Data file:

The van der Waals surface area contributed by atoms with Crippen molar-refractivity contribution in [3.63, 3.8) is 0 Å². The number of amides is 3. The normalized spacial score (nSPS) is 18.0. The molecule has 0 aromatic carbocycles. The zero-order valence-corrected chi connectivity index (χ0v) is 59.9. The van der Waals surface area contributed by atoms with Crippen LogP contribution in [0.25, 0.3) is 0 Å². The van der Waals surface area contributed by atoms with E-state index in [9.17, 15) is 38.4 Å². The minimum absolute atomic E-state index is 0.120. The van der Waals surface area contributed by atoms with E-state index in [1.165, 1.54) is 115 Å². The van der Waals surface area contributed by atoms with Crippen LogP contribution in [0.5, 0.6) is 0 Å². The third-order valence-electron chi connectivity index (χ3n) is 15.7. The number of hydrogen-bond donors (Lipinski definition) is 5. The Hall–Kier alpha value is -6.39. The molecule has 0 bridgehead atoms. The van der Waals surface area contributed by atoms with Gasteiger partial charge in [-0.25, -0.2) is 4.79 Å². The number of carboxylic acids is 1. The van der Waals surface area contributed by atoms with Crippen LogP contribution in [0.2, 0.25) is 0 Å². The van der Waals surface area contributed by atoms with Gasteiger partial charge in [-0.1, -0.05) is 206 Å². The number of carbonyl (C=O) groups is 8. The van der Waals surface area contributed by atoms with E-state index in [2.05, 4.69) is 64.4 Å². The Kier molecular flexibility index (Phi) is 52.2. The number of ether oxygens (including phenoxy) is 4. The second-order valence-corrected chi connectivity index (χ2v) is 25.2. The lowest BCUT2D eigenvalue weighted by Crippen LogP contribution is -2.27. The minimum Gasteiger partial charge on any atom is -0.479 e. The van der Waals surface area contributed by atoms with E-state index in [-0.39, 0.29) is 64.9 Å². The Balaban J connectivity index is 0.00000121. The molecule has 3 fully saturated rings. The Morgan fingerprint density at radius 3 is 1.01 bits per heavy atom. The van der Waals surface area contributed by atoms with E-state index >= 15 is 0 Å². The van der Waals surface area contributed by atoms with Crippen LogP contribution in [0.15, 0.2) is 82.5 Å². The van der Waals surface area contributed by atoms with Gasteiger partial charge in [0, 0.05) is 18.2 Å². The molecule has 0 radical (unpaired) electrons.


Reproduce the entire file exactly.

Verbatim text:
The van der Waals surface area contributed by atoms with Crippen molar-refractivity contribution in [3.63, 3.8) is 0 Å². The number of amides is 3. The normalized spacial score (nSPS) is 18.0. The molecule has 0 aromatic carbocycles. The zero-order valence-corrected chi connectivity index (χ0v) is 59.9. The van der Waals surface area contributed by atoms with Crippen LogP contribution in [0.25, 0.3) is 0 Å². The van der Waals surface area contributed by atoms with E-state index in [9.17, 15) is 38.4 Å². The minimum absolute atomic E-state index is 0.120. The van der Waals surface area contributed by atoms with E-state index in [1.165, 1.54) is 115 Å². The van der Waals surface area contributed by atoms with Crippen LogP contribution in [0.5, 0.6) is 0 Å². The third-order valence-electron chi connectivity index (χ3n) is 15.7. The number of hydrogen-bond donors (Lipinski definition) is 5. The Hall–Kier alpha value is -6.39. The molecule has 0 bridgehead atoms. The van der Waals surface area contributed by atoms with Gasteiger partial charge in [-0.25, -0.2) is 4.79 Å². The number of carboxylic acids is 1. The van der Waals surface area contributed by atoms with Crippen LogP contribution in [0.2, 0.25) is 0 Å². The van der Waals surface area contributed by atoms with Gasteiger partial charge in [-0.1, -0.05) is 206 Å². The number of carbonyl (C=O) groups is 8. The van der Waals surface area contributed by atoms with E-state index in [2.05, 4.69) is 64.4 Å². The Kier molecular flexibility index (Phi) is 52.2. The number of ether oxygens (including phenoxy) is 4. The second-order valence-corrected chi connectivity index (χ2v) is 25.2. The lowest BCUT2D eigenvalue weighted by Crippen LogP contribution is -2.27. The minimum Gasteiger partial charge on any atom is -0.479 e. The van der Waals surface area contributed by atoms with E-state index in [-0.39, 0.29) is 64.9 Å². The Balaban J connectivity index is 0.00000121. The molecule has 3 fully saturated rings. The Morgan fingerprint density at radius 3 is 1.01 bits per heavy atom. The van der Waals surface area contributed by atoms with E-state index >= 15 is 0 Å². The van der Waals surface area contributed by atoms with Crippen LogP contribution in [0.15, 0.2) is 82.5 Å². The van der Waals surface area contributed by atoms with Gasteiger partial charge in [0, 0.05) is 18.2 Å². The molecule has 0 radical (unpaired) electrons.